If we define religion as a system of belief in and worship of some force or power higher than humankind, whether it be the one God of the Judeo-Christian and Moslem traditions, or the multiple deities of many ancient (and some contemporary) belief systems it seems safe to say that all cultures and societies practice some form of religion. Religious practices involve some form of oral communication with the superior power(s), which requires the use of language, the only tool available to humans to communicate (directly or indirectly) with the divine and to share the chosen beliefs with others. This course will examine how religions make use of language to meet their spiritual and non-spiritual goals, and how various facets of language are (or have been) influenced by their use as the linguistic medium of religion. Topics to be examined and discussed include legends on the divine origin of human languages (and writing systems), references to language and speech acts in sacred texts, the nature and use of sacred and liturgical languages, the development of the religious vocabulary of a language, the problems involved in the translation and transmission of sacred texts, the linguistic nature of prayer, the interplay between language, religion and national identity, and the role that religious use of language has played in the development of linguistics. Although this course will seek to examine these issues with reference to a large number of religions, emphasis will be placed on the Jewish, Christian and Islamic traditions.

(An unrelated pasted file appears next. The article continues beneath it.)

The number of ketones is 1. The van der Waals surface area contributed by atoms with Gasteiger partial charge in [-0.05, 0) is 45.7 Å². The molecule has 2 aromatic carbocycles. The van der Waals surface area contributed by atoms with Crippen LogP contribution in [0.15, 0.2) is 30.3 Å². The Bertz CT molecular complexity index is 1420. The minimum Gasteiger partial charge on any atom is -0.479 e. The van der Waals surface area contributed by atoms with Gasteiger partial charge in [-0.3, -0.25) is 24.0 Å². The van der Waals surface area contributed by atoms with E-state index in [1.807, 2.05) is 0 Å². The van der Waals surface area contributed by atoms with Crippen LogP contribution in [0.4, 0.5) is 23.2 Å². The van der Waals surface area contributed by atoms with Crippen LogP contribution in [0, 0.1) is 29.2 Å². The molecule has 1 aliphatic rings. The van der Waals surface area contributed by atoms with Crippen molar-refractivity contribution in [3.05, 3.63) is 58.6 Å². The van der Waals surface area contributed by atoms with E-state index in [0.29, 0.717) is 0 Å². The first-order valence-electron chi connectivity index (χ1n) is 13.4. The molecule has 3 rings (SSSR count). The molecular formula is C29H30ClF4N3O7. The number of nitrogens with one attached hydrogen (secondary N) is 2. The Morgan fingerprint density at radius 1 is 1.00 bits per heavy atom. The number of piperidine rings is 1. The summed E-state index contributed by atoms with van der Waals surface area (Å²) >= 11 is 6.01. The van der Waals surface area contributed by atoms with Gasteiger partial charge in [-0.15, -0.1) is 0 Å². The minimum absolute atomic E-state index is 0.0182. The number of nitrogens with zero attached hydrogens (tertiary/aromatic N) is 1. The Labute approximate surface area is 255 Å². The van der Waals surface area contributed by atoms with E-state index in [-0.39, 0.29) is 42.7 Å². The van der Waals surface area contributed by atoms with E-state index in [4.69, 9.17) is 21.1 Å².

Readings will be provided in a coursepack. Students will also be expected to read materials available in certain on-line reference sources. In addition, students should have at their disposal a Bible containing the Old and the New Testaments. As necessary, I shall supply passages from the Qu’ran.
Students will write two exams and a research paper on a topic (chosen in consultation with the instructor) relevant to the course topic. In addition, each student will make a brief oral presentation based on his/her paper topic.
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